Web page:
FACT: It wasn’t the first time I had seen a string of police cars in the driveway of my parents’ house.
In the morning I woke up confident that the previous night had been a dream. My hair was fanned on the pillow like I had been laid to rest in front of an audience, like a museum artifact preserved in all of my drunken glory shame. The achy feeling of a hangover crept into my consciousness before I eve opened my eyes. My stomach retched as a warm arm slinked around my waist. The face that nuzzled into my shoulder was still soft with sleep. I held my breath, tensing every muscle in my body to avoid waking him. His breath steadied, washing warm moist air against my cheek. In one smooth motion I slipped from his grasp replacing my frame with a firm pillow. He shifted again before fading into an even deeper sleep.
The light beside the bed had been left on. I refused to accept that alcohol had diluted my morals, but my dress hanging by its strap from the bathroom doorknob told a different story. The bits and pieces of the night faded in and out. I stepped into the dress in a corner of the room where I couldn’t be seen. I collected my shoes and my purse but paused with my hand on the light switch. His exposed torso was soft and inviting, he didn’t look anything like he other man I had found myself in bed beside, but then again Ethan was as close to a human Ken doll as you could get. That sort of chiseled jaw was replaced with the scruff that tickled when he kissed me. I shut off the light and closed the door silently behind me as I left. I closed my eyes tightly trying to forget those kisses.
While poetic strings of regretful words itched to find their way from my fingertips to a keyboard the elevator lowered itself to the building’s first floor. I walked barefoot across the hotel lobby’s floor because my stiletto heels had yet to find their way back onto my feet. Instead, they hung from the crooks of my fingers, swinging back and forth with the slight motion of my arm.
The moment I crossed from the sympathetic atmosphere of hospitality into the heat of the Vegas morning my cell phone rang unforgivingly. I released my tension in a heavy breath when “REGGIE” flashed across the screen.
“Honey, where are you? I’ve been calling all night.” Echoed across the line just after my meek “Hello.”
“I must have accidentally shut off my phone.” I lied knowing I had purposefully shifted I to silent on the walk to the hotel.
“Are you okay? I mean… you seem considerably hung over.” Her giggle didn’t seem to match the words she spoke.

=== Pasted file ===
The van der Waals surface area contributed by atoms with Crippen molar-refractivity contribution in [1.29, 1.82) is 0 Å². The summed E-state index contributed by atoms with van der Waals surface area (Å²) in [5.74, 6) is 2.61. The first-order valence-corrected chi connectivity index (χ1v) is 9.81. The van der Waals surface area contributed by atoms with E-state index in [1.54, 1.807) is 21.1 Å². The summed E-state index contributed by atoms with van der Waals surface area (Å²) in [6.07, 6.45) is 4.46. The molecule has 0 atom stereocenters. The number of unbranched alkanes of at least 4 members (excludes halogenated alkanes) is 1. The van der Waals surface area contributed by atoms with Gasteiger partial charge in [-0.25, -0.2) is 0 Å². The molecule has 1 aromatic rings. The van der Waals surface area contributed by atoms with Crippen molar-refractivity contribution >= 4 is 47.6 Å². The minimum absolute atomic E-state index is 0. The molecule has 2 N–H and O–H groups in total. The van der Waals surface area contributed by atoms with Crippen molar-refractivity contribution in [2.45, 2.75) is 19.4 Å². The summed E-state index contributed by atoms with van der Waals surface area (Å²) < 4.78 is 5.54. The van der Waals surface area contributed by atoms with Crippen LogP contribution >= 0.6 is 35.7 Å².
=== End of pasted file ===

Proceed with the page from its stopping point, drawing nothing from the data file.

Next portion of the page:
“And you seem oddly chipper considering last night’s heavy alcohol consumption.” I sighed squinting in attempt to relieve the building headache, “Are you ready to go back?”
“Yeah, definitely, it’s probably time we get the check anyway.”
The deepness of a male voice spoke in the background, “Pretty girls don’t pay for breakfast.” He said and Regina giggled.
A shudder shook my shoulders at the very thought of eating. Even though alcohol had temporarily numbed the reason I had run away, I regretting even attempting to drink away my sorrows. Now I was stuck with the thought of Ethan and Sabrina leaving for their honeymoon in just a few hours and the face of a man, I knew only as Jon, imprinted in my memory.
“I’ll meet you at the car,” Regina said sweetly before disconnecting the call.
Steadying myself on the street in front of the hotel I used the snippets of last night’s memories to find my way back to the parking lot. While finding my father’s silver Lexus in the crowd that streamed from the club at closing time was impossible it stood out proudly now. It sat just under the lamppost where we had left it nearly in the back row. Only two other cars had kept in company until morning.
As I approached I was surprised to see two figures leaning against the driver’s side door. Regina wore long black shorts and a blue t-shirt, both of which were too big for her small frame. The dress she had worn to the wedding hung from the hand of the man who stood beside her. I assured him to be the man who hadn’t allowed her to pay for breakfast.
I was hesitant to approach as I watched the man lean over to whisper in Regina’s ear. She kissed her cheek. He grinned. She giggled. He pulled her in close and kissed her lips. I used the car key to slip into the passenger’s seat virtually unnoticed as they continued in this fashion.
When Regina climbed into the driver’s seat she wore the kind of smile that almost made me forget why I had been beating myself up all morning. “His name is Brendon,” She beamed, “He just turned 21, and he’s in a band.”
“Just your type!” I nudged her hoping if I could keep her talking about him I’d get far enough from the previous night to find it funny, but every mile seemed to make me hate myself a little more. I should have never gotten so drunk. I should have never suggested something as foolish as going to Vegas. I should have never agreed to stand up in my sister’s wedding. I should have never let Ethan go. I should have never fallen in love with him to begin with.